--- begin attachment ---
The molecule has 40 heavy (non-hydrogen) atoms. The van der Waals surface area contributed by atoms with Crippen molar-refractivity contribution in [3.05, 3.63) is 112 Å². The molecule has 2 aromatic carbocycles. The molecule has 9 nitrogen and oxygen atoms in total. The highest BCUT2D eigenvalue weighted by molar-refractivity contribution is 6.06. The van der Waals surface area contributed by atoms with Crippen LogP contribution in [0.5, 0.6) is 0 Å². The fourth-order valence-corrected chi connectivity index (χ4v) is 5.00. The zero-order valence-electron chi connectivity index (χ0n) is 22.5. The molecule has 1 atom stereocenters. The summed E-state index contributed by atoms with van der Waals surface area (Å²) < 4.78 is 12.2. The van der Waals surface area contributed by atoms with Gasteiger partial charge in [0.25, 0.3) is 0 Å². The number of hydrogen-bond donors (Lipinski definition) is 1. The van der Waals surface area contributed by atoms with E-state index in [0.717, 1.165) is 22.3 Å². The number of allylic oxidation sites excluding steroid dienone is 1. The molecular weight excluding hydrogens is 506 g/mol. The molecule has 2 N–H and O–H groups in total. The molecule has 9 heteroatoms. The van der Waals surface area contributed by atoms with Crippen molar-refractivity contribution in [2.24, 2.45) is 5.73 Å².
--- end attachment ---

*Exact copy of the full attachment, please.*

The molecule has 40 heavy (non-hydrogen) atoms. The van der Waals surface area contributed by atoms with Crippen molar-refractivity contribution in [3.05, 3.63) is 112 Å². The molecule has 2 aromatic carbocycles. The molecule has 9 nitrogen and oxygen atoms in total. The highest BCUT2D eigenvalue weighted by molar-refractivity contribution is 6.06. The van der Waals surface area contributed by atoms with Crippen LogP contribution in [0.5, 0.6) is 0 Å². The fourth-order valence-corrected chi connectivity index (χ4v) is 5.00. The zero-order valence-electron chi connectivity index (χ0n) is 22.5. The molecule has 1 atom stereocenters. The summed E-state index contributed by atoms with van der Waals surface area (Å²) < 4.78 is 12.2. The van der Waals surface area contributed by atoms with Gasteiger partial charge in [0.25, 0.3) is 0 Å². The number of hydrogen-bond donors (Lipinski definition) is 1. The van der Waals surface area contributed by atoms with E-state index in [0.717, 1.165) is 22.3 Å². The number of allylic oxidation sites excluding steroid dienone is 1. The molecular weight excluding hydrogens is 506 g/mol. The molecule has 2 N–H and O–H groups in total. The molecule has 9 heteroatoms. The van der Waals surface area contributed by atoms with Crippen molar-refractivity contribution in [2.24, 2.45) is 5.73 Å².